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AIDS Behav. 2018 Oct 16. doi: 10.1007/s10461-018-2298-8. [Epub ahead of print]

Vulnerable at Each Step in the PMTCT Care Cascade: High Loss to Follow Up During Pregnancy and the Postpartum Period in Tanzania.

Author information

1
Duke Global Health Institute, Duke University, Durham, NC, USA.
2
Johns Hopkins University School of Medicine, Baltimore, MD, USA.
3
Kilimanjaro Clinical Research Institute, Box 2236, Moshi, Tanzania.
4
Kilimanjaro Christian Medical University College, Moshi, Tanzania.
5
Prevention of Mother-to-Child Transmission HIV and National AIDS Control Program, Ministry of Health, Community Development, Gender, Elderly, and Children, Dar es Salaam, Tanzania.
6
Elizabeth Glaser Pediatric AIDS Foundation, Dar es Salaam, Tanzania.
7
Kilimanjaro Clinical Research Institute, Box 2236, Moshi, Tanzania. b.mmbaga@kcri.ac.tz.
8
Kilimanjaro Christian Medical Centre, Moshi, Tanzania. b.mmbaga@kcri.ac.tz.

Abstract

In 2013, Tanzania adopted the World Health Organization's Option B+ guidelines for prevention of mother-to-child transmission of HIV (PMTCT), whereby all HIV-infected pregnant women initiate lifelong antiretroviral therapy. This study examined retention in PMTCT across critical junctures in the care continuum. This was a retrospective study of patient-level data for a cohort of women enrolled in PMTCT during the first year of Option B+ in Tanzania. Retention in care was described across three periods: (1) the first month of antenatal care (ANC), (2) pregnancy, and (3) the postpartum period. Logistic regression was used to identify factors associated with loss to follow up (LTFU) during the first month of ANC. Survival analyses were used to identify factors associated with LTFU during pregnancy and the postpartum periods. 650 participants were included in the cohort; 262 (40.3%) were newly diagnosed with HIV. Two years after delivery, 383/650 (58.7%) were LTFU. Of the 383 LTFU, 73 (19.1%) were lost during the first month of ANC, 44 (11.5%) during pregnancy, and 266 (69.5%) after delivery. Being newly diagnosed with HIV predicted higher LTFU during the first month of ANC (aOR 1.76; 95% CI 1.06-2.94) and faster time to LTFU during the postpartum period (adjusted relative time, 0.68; 95% CI 0.51-0.89). High LTFU occurred across the PMTCT continuum, including immediately after enrollment into ANC and the postpartum period. Ongoing research is needed to encourage treatment uptake and sustained engagement after delivery.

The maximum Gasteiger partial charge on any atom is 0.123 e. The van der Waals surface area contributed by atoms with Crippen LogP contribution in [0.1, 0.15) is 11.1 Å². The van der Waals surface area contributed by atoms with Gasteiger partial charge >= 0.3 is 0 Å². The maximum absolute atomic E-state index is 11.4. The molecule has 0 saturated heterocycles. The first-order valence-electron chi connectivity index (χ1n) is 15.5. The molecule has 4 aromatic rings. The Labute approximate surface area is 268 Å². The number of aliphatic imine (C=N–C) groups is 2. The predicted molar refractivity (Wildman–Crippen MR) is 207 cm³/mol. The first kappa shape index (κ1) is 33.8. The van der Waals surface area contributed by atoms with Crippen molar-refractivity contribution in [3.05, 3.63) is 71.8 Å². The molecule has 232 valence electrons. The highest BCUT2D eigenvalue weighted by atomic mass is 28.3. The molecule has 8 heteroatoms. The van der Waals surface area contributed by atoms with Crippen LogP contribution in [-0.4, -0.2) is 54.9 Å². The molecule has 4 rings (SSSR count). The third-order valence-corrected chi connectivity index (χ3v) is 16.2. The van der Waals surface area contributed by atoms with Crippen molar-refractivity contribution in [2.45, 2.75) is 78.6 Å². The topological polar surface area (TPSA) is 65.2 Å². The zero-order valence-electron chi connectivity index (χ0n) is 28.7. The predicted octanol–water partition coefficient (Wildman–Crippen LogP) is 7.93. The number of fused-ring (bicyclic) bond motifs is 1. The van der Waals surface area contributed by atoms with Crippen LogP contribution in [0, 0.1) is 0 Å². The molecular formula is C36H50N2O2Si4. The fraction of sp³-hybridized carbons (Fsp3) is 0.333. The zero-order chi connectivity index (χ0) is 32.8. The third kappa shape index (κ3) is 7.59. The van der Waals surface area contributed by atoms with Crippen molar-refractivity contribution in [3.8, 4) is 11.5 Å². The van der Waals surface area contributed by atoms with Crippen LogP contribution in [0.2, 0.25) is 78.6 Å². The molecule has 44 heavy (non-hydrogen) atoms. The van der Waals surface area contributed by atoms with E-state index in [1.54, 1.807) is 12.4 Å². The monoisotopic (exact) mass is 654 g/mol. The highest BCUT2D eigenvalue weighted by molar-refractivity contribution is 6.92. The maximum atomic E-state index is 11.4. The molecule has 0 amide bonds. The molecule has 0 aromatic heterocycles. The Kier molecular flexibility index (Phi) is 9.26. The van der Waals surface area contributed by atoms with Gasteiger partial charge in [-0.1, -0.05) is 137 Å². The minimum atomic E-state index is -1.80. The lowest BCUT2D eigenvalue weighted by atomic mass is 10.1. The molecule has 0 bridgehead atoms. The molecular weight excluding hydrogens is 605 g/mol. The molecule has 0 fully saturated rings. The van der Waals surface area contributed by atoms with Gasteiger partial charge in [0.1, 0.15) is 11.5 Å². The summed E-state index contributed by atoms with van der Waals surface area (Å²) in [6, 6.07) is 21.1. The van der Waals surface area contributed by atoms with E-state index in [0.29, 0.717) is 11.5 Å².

KEYWORDS:

HIV; LTFU; Option B+; PMTCT; Retention in care; Tanzania

PMID:
30327997
DOI:
10.1007/s10461-018-2298-8

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